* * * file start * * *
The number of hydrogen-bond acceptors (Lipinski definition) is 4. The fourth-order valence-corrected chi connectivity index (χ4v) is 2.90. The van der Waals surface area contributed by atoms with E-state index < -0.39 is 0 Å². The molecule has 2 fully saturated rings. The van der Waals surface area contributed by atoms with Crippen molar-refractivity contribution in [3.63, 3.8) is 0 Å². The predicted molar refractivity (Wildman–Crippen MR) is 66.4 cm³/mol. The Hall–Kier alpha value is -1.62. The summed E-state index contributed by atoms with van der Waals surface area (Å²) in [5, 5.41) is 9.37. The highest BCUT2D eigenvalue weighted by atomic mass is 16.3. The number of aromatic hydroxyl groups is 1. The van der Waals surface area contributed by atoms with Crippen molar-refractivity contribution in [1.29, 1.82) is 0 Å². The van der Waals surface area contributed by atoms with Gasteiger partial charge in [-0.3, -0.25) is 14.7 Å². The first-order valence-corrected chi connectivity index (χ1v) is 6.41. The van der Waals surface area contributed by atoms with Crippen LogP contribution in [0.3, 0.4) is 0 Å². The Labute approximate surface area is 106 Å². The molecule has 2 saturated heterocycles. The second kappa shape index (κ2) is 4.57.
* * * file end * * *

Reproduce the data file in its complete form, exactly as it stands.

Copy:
The number of hydrogen-bond acceptors (Lipinski definition) is 4. The fourth-order valence-corrected chi connectivity index (χ4v) is 2.90. The van der Waals surface area contributed by atoms with E-state index < -0.39 is 0 Å². The molecule has 2 fully saturated rings. The van der Waals surface area contributed by atoms with Crippen molar-refractivity contribution in [3.63, 3.8) is 0 Å². The predicted molar refractivity (Wildman–Crippen MR) is 66.4 cm³/mol. The Hall–Kier alpha value is -1.62. The summed E-state index contributed by atoms with van der Waals surface area (Å²) in [5, 5.41) is 9.37. The highest BCUT2D eigenvalue weighted by atomic mass is 16.3. The number of aromatic hydroxyl groups is 1. The van der Waals surface area contributed by atoms with Crippen molar-refractivity contribution in [1.29, 1.82) is 0 Å². The van der Waals surface area contributed by atoms with Gasteiger partial charge in [-0.3, -0.25) is 14.7 Å². The first-order valence-corrected chi connectivity index (χ1v) is 6.41. The van der Waals surface area contributed by atoms with Crippen LogP contribution in [0.3, 0.4) is 0 Å². The Labute approximate surface area is 106 Å². The molecule has 2 saturated heterocycles. The second kappa shape index (κ2) is 4.57.